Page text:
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Eating up the forest

Eating up the forest

In the dry season what is left of the forest is burning every day in Ratanakkiri.

Indeed, burning trees to clear the ground has for hundreds of years been part of

the indigenous culture and this custom was for a long time adapted to the environment.

The villages and the people were few and plots which had been cultivated were left

fallow for long periods; the population was semi-nomadic and the impact on the environment

was almost insignificant.

But the situation has changed for the worse: in the last 20 years the forest has

been commercially exploited; the population has increased from 70,000 to 110,000

owing to a massive immigration of poverty-stricken Cambodians from the southern provinces;

the intensive cultivation of the cashew nut has been introduced; and the thirst for

land is such that indigenous villagers have to burn the forest to assert their rights

to the land thus deforested.

In some places the pace of deforestation has become more and more rapid. Three years

ago the road to the zircon mines of Bei Srok would run through 30 kilometres of superb

jungle. Today the gigantic jungle trees are gone, to be replaced by dull fields of

cashew trees, and what is more, these magnificent trees have not even been used as

timber: due to the moratorium on tree-cutting they have been left burning for months

where they had fallen. No cultural excuse for this waste, the farmers are Khmers

from Takeo or Kampong Cham who, to clear the land they want, burn a forest that is

theoretically protected.

The government is forever speaking of "ecotourism"; the very word features

high on most political programs, but do they really want to develop "ecotourism"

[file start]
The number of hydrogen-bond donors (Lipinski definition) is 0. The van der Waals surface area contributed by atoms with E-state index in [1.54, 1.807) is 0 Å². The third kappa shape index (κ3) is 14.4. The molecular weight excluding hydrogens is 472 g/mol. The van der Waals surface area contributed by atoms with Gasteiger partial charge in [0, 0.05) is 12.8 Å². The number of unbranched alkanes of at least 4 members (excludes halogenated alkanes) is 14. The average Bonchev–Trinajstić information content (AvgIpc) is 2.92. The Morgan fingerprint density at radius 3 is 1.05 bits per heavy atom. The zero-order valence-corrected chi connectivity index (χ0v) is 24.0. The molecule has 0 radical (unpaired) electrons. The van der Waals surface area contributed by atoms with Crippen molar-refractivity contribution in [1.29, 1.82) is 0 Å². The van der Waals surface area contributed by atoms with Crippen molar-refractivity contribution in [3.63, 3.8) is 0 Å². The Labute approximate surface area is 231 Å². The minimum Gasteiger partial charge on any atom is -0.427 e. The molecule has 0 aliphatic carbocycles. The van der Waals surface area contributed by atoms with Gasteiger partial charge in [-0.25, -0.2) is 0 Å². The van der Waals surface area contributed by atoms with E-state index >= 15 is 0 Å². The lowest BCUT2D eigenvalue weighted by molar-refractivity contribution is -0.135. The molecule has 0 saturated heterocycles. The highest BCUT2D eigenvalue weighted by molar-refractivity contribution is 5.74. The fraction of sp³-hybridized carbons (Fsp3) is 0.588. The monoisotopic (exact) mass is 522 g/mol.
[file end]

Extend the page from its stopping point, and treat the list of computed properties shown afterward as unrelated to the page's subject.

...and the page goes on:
or have they decided to transform Ratanakkiri into an agricultural zone as well as

an area of settlement?

A few months ago a Cambodian general did advise the Cambodians who had been expelled

from Thailand to look for land in Ratanakkiri because it was good and cheap. The

plans for dams on the river Se San which would submerge the superb forest which is

the territory of the Jarai and the Katcha tribes, the immense plantations initiated

by generals close to the government, the speculation around Banlung - all this would

rather point to "real estate development".

If you take time and travel over long distances you can still find traditional villages

in the middle of a preserved nature, but these places are doomed, just as ecotourism

- which is linked to the existence of such places - is doomed; no "ecotourists"

will ever come to see the villages of accultured minorities living in dust and poverty.

It is high time people in high places realized that properties in Ratanakkiri will

be worth a lot more if the province can keep its forest and its tourism potential;

they would thus prove that development and preservation can go hand in hand. But

alas, the odds are that it is the Malagasy example that will be followed. Indeed

it is easier for the local authorities to let the population saw off the branch on

which everybody is sitting rather than manage their assets for the public good.

If the law which states that the forest is state property is not respected and if

burning trees is not forbidden, Ratanakkiri, "the Precious Stone Mountain"

will soon be a younger sister of Mont Chauve "the Bald Mountain".

Pierre-Yves Clais - Ratannakkiri (The writer is the owner of Terres Rouges

Lodge in Ratanakkiri and the author of Le Petit Futé Cambodge, a travel guide

book on Cambodia.)

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